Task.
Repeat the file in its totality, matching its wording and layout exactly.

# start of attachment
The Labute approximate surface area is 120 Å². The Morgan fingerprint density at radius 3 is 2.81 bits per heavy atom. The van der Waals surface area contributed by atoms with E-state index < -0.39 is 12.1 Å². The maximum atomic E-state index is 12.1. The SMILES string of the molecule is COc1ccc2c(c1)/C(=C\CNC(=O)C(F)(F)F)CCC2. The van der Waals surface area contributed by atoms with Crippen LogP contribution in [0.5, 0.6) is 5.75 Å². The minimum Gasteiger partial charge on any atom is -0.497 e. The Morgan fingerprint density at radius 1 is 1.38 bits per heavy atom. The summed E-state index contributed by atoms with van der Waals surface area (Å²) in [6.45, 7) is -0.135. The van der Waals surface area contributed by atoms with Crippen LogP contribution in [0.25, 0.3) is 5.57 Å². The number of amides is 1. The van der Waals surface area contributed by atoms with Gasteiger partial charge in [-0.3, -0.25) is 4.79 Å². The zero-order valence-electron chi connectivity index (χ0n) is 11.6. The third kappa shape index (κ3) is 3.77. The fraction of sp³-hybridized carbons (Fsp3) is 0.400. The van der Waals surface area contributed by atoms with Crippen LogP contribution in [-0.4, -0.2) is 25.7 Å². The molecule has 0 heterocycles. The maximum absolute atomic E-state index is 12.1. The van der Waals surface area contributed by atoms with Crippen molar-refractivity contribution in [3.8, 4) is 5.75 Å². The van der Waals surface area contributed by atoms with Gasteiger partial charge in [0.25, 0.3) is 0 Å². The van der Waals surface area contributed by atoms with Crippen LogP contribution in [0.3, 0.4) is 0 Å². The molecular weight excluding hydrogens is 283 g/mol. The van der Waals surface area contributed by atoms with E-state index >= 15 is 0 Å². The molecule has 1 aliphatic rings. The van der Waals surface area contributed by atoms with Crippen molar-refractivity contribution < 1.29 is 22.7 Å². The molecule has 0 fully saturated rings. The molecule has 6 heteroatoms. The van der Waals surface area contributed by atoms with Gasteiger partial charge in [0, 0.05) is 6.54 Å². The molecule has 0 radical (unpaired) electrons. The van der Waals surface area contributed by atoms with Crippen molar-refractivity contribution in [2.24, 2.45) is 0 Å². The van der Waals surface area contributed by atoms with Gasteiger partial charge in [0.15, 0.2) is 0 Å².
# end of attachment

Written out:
The Labute approximate surface area is 120 Å². The Morgan fingerprint density at radius 3 is 2.81 bits per heavy atom. The van der Waals surface area contributed by atoms with E-state index < -0.39 is 12.1 Å². The maximum atomic E-state index is 12.1. The SMILES string of the molecule is COc1ccc2c(c1)/C(=C\CNC(=O)C(F)(F)F)CCC2. The van der Waals surface area contributed by atoms with Crippen LogP contribution in [0.5, 0.6) is 5.75 Å². The minimum Gasteiger partial charge on any atom is -0.497 e. The Morgan fingerprint density at radius 1 is 1.38 bits per heavy atom. The summed E-state index contributed by atoms with van der Waals surface area (Å²) in [6.45, 7) is -0.135. The van der Waals surface area contributed by atoms with Crippen LogP contribution in [0.25, 0.3) is 5.57 Å². The number of amides is 1. The van der Waals surface area contributed by atoms with Gasteiger partial charge in [-0.3, -0.25) is 4.79 Å². The zero-order valence-electron chi connectivity index (χ0n) is 11.6. The third kappa shape index (κ3) is 3.77. The fraction of sp³-hybridized carbons (Fsp3) is 0.400. The van der Waals surface area contributed by atoms with Crippen LogP contribution in [-0.4, -0.2) is 25.7 Å². The molecule has 0 heterocycles. The maximum absolute atomic E-state index is 12.1. The van der Waals surface area contributed by atoms with Crippen molar-refractivity contribution in [3.8, 4) is 5.75 Å². The van der Waals surface area contributed by atoms with Gasteiger partial charge in [0.25, 0.3) is 0 Å². The van der Waals surface area contributed by atoms with Crippen LogP contribution in [0.3, 0.4) is 0 Å². The molecular weight excluding hydrogens is 283 g/mol. The van der Waals surface area contributed by atoms with E-state index >= 15 is 0 Å². The molecule has 1 aliphatic rings. The van der Waals surface area contributed by atoms with Crippen molar-refractivity contribution < 1.29 is 22.7 Å². The molecule has 0 fully saturated rings. The molecule has 6 heteroatoms. The van der Waals surface area contributed by atoms with Gasteiger partial charge in [0, 0.05) is 6.54 Å². The molecule has 0 radical (unpaired) electrons. The van der Waals surface area contributed by atoms with Crippen molar-refractivity contribution in [2.24, 2.45) is 0 Å². The van der Waals surface area contributed by atoms with Gasteiger partial charge in [0.15, 0.2) is 0 Å².